One Week to Go @ WV Legislature!

Each week keeps getting wilder at the 2019 legislature. Last week was no exception. Wednesday was “Crossover Day”, when all bills needed to be passed out of their “house of origin.” It was a week of highs and lows, but mostly lows. Read on to see what mischief, mayhem and madness transpired.

Flash news! Easter and Christmas are now the only two days of the year you cannot buy hard liquor since the governor just signed completed legislation to allow Sunday retail sales of the hard stuff. Made “effective from passage,” Sunday booze sales began yesterday. This may come in handy as we celebrate the end of the 2019 session on midnight, Saturday March 9th!

Also, don’t forget to feed your lobby team, we run on your member renewals and subscriptions either on line, or in the mail to 1500 Dixie St, Chas, WV 25311. Thanks in advance!

Islamophobia Displayed at “GOP Day” Causes Outrage

A woman handing out hate literature against Muslims was set up Friday with a display table right in the middle of the “Make America Great Again” signs at the Republican day event outside the House. Brenda Aurthur, claiming to be leader of the Charleston chapter of Act for America, distributed booklets entitled “Readin’, Writein’, & Jihadin’” outlining how Islam was invading our schools, and Sharia laws were about to be passed by a newly elected Congresswoman, Ilhan Omar. These and others were being offered to the public below a poster equating 9/11 and the Representative. See this poster by scrolling through the slide show of pics in this Gazette article written that day.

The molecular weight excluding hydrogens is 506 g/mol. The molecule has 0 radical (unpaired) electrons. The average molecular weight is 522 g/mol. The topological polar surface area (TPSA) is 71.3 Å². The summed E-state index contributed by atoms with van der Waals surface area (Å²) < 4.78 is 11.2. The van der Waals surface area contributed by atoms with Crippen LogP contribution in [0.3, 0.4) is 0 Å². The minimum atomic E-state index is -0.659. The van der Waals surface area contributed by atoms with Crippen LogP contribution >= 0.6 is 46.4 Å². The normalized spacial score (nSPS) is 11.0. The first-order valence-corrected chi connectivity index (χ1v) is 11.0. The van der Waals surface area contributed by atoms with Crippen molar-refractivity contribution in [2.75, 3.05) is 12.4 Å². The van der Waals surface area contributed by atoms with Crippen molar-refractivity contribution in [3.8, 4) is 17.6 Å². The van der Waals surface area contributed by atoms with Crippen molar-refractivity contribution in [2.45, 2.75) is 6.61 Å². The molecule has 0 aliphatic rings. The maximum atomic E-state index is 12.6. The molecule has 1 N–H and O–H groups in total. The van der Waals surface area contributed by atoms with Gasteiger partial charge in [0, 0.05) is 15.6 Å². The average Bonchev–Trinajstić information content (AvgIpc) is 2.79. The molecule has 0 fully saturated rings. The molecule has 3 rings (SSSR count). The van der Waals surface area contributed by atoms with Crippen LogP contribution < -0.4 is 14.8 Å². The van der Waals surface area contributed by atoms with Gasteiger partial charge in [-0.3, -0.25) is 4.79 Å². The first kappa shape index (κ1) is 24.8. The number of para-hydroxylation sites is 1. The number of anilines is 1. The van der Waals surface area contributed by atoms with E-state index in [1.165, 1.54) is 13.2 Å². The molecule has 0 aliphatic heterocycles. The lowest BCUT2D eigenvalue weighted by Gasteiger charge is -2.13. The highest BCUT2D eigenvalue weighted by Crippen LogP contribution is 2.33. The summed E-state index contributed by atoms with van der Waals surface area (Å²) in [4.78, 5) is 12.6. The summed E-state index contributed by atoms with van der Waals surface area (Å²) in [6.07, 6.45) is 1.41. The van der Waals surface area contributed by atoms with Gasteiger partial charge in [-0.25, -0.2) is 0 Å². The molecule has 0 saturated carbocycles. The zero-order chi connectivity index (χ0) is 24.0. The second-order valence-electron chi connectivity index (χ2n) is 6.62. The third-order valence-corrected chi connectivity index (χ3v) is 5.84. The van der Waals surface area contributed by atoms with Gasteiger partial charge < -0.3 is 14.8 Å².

Fallout of Friday’s confrontation and House floor discussion (video here – scroll down) again gave WV a black eye on national news that night, only a few weeks after the homophobic tirades of a House member gave us another negative national news hit. Remarks to several members by the House Sergeant at Arms, that “All Muslims are terrorists”, led to her resignation and an unusual address to the whole body by the House Speaker. Republicans stepped in it yet again – sad, so sad, and bad for the WV Legislature.

Crossover Double Cross

Wednesday was a day of drama and long hours. I left the capitol after 11PM just after the House spent all evening debating and passing HB 2519 allowing permitted 18 year olds to carry their concealed weapons on campus, in dorms, and (with a few exceptions) in the classroom and school athletic and social events. Republican Judiciary Chairman John Shott, spent hours defending (mostly from his own party) over a dozen proposed amendments designed to mitigate some of the damage this bill would do to higher education. Ironically, most of his amendments would have put the bill more in line with the law in Texas, including restricting it to student’s 21 and over! All but one, a requirement that our universities send reports on the effects of allowing guns on campus, failed.